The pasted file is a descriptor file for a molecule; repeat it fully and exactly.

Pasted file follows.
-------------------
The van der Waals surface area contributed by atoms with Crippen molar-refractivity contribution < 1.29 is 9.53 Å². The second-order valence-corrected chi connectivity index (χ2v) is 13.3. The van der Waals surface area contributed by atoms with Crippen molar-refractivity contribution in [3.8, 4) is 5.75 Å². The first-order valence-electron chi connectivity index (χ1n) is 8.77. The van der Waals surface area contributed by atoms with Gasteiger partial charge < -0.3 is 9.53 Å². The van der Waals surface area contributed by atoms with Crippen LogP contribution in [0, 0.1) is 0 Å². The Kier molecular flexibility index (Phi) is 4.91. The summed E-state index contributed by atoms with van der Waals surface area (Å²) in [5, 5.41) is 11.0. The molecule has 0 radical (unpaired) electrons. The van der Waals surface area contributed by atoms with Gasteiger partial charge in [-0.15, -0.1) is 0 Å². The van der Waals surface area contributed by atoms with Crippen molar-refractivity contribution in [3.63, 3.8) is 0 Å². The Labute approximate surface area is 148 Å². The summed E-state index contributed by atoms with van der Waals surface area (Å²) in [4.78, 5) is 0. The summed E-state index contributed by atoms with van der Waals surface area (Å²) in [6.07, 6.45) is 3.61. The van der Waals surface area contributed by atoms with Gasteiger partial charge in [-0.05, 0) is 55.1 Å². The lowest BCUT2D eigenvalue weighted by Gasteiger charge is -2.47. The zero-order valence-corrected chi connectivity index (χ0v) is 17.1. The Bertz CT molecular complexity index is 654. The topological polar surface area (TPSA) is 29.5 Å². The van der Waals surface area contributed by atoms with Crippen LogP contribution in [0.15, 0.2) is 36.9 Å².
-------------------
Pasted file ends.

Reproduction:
The van der Waals surface area contributed by atoms with Crippen molar-refractivity contribution < 1.29 is 9.53 Å². The second-order valence-corrected chi connectivity index (χ2v) is 13.3. The van der Waals surface area contributed by atoms with Crippen molar-refractivity contribution in [3.8, 4) is 5.75 Å². The first-order valence-electron chi connectivity index (χ1n) is 8.77. The van der Waals surface area contributed by atoms with Gasteiger partial charge < -0.3 is 9.53 Å². The van der Waals surface area contributed by atoms with Crippen LogP contribution in [0, 0.1) is 0 Å². The Kier molecular flexibility index (Phi) is 4.91. The summed E-state index contributed by atoms with van der Waals surface area (Å²) in [5, 5.41) is 11.0. The molecule has 0 radical (unpaired) electrons. The van der Waals surface area contributed by atoms with Gasteiger partial charge in [-0.15, -0.1) is 0 Å². The van der Waals surface area contributed by atoms with Crippen molar-refractivity contribution in [3.63, 3.8) is 0 Å². The Labute approximate surface area is 148 Å². The summed E-state index contributed by atoms with van der Waals surface area (Å²) in [4.78, 5) is 0. The summed E-state index contributed by atoms with van der Waals surface area (Å²) in [6.07, 6.45) is 3.61. The van der Waals surface area contributed by atoms with Gasteiger partial charge in [-0.05, 0) is 55.1 Å². The lowest BCUT2D eigenvalue weighted by Gasteiger charge is -2.47. The zero-order valence-corrected chi connectivity index (χ0v) is 17.1. The Bertz CT molecular complexity index is 654. The topological polar surface area (TPSA) is 29.5 Å². The van der Waals surface area contributed by atoms with Crippen LogP contribution in [0.15, 0.2) is 36.9 Å².